Lebanon crisis

Lebanon’s Hezbollah braces for the worst in economic crisis, collapse

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Lebanon’s Hezbollah has made preparations for an all-out collapse of the fracturing state, issuing ration cards for food, importing medicine and readying storage for fuel from its patron Iran, three sources familiar with the plans told Reuters.

The moves, responding to a grave economic crisis, would mark an expansion of services provided by the armed movement to its large support base, with a network that already boasts charities, a construction firm and a pension system.

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The steps highlight rising fears of an implosion of the Lebanese state, in which authorities can no longer import food or fuel to keep the lights on. They underline Hezbollah’s growing role in tackling the emergency with services that the government would otherwise provide.

The plan chimes with worries in Lebanon that people will have to rely on political factions for food and security, in the way many did in the militia days of the 1975-1990 civil war.

In response to a question about Hezbollah’s plans, Leila Hatoum, an adviser to the caretaker prime minister, said the country was “in no condition to refuse aid” regardless of politics.

The sources from the pro-Hezbollah camp, who declined to be named, said the plan for a potential worst-case scenario has gathered pace as an end to subsidies looms in the coming months, raising the spectre of hunger and unrest.

Lebanon’s currency has crashed as the country runs out of dollars, with no state rescue in sight. Food prices have shot up 400 percent.

Fights in supermarkets are now commonplace, as are people rummaging through trash. A brawl over food packages this week killed one person and injured two others.

Hezbollah’s plan would help shield its communities - not only members but also mainly Shi’ite residents of districts it dominates - from the worst of the crisis, the sources said. It could also contain any restlessness among core supporters, analysts say.

Hezbollah, which with its allies has a majority in parliament and government, did not respond to a request for comment.

“The preparations have begun for the next stage...It is indeed an economic battle plan,” said one of the sources, a senior official.

Outsized network

Already, the new ration card, seen by Reuters, helps hundreds of people buy basic goods in the local currency - largely Iranian, Lebanese and Syrian cheaper items at a discount up to 40 percent, subsidised by the party, the sources said.

The card - named after a Shi’ite Imam - can be used at co-ops, some of them newly opened, in the southern Beirut suburbs and parts of southern Lebanon where Hezbollah holds sway. The sources did not elaborate on the budget or recipients.

An Iran-funded paramilitary force which critics once called “a state within a state”, Hezbollah has grown more entangled in Lebanese state affairs in recent years.

Washington, which deems Hezbollah a terrorist group, has ramped up sanctions to choke off its sources of funding, including what it estimates as hundreds of millions of dollars from Tehran every year.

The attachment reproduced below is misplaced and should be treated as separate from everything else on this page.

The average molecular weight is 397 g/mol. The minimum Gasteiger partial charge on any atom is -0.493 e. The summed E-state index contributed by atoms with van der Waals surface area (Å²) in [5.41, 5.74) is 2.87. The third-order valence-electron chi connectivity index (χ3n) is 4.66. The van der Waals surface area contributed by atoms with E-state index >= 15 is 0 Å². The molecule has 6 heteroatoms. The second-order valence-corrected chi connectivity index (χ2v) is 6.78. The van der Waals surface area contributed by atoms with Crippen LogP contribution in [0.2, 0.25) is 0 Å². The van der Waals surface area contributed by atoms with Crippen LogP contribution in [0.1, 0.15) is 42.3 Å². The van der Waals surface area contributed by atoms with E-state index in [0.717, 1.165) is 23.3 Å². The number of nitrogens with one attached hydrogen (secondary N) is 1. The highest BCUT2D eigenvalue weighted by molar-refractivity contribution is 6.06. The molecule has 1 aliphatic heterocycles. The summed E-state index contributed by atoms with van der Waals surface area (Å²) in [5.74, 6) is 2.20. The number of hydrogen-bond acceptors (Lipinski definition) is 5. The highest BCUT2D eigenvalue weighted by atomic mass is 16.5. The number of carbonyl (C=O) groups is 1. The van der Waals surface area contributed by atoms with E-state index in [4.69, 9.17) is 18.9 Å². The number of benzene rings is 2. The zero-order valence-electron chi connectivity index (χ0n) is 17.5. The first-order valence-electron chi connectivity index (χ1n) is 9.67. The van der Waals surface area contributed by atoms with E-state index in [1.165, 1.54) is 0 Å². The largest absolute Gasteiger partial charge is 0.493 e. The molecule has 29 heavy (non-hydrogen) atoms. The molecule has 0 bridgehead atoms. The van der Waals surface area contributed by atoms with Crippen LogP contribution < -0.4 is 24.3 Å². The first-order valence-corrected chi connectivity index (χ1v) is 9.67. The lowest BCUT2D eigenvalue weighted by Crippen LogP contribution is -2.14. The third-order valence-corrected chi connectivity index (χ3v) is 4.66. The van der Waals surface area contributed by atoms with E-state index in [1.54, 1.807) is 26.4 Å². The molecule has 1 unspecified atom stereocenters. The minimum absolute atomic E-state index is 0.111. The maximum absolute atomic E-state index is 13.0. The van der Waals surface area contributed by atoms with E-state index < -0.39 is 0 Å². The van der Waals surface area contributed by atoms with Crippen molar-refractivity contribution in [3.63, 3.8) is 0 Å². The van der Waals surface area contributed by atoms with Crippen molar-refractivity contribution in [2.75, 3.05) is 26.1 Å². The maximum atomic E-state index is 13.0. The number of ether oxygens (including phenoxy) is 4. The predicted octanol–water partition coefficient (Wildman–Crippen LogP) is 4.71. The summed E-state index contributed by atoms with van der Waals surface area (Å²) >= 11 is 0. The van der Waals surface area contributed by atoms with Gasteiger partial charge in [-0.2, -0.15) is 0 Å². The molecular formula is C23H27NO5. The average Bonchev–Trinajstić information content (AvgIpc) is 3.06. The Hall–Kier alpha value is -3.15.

Iranian funding keeps Hezbollah better off than many in the country’s mosaic of parties, including those opposed to its arsenal. Some factions have issued aid baskets to their patronage communities, but the Iran-backed network remains outsized in comparison.

“They’re all doing it...But Hezbollah’s scope is much bigger and more powerful, with more resources to deal with the crisis,” said Joseph Daher, a researcher who wrote a book on Hezbollah’s political economy. “This is more about limiting the catastrophe for its popular base. It means the dependency on Hezbollah particularly will increase.”

And while Hezbollah gives ration cards, the state, hollowed out by decades of graft and debt, has talked up the idea of such a card for poor Lebanese for nearly a year without acting.

Ministers have said the need for parliamentary approval has stalled the cabinet’s plan for cards.

Darkness and hunger

Photos on social media of shelves stacked with canned goods, reportedly from one of Hezbollah’s co-ops, spread across Lebanon last week.

Fatima Hamoud, in her 50s, said the ration card allows her once a month to buy grains, oil and cleaning products for a household of eight. “They know we’re in bad shape,” she said. “Without them, what would we have done in these tough times.”

A second Shi’ite source said Hezbollah had filled up warehouses and launched the cards to extend services outside the party and plug gaps in the Lebanese market, where cheap alternatives are more common than pre-crisis.

He said the card offers a quota, based on the family size, for needs like sugar and flour.

The goods are backed by Hezbollah, imported by allied companies or brought in without customs fees through the border with Syria, where Hezbollah forces have a footing since joining the war to back Damascus alongside Iran.

The source added that Hezbollah had similar plans for medicine imports. Some pharmacists in the southern suburbs of Beirut said they had received training on new Iranian and Syrian brands that popped up on the shelves in recent months.

Two of the sources said the plan included stockpiling fuel from Iran, as Lebanon’s energy ministry warns of a possible total blackout. The senior official said Hezbollah was clearing storage space for fuel in next-door Syria.

“When we get to a stage of darkness and hunger, you will find Hezbollah going to its back-up option...and that is a grave decision. Then Hezbollah will fill in for the state,” said the senior official. “If it comes to it, the party would’ve taken its precautions to prevent a void.”

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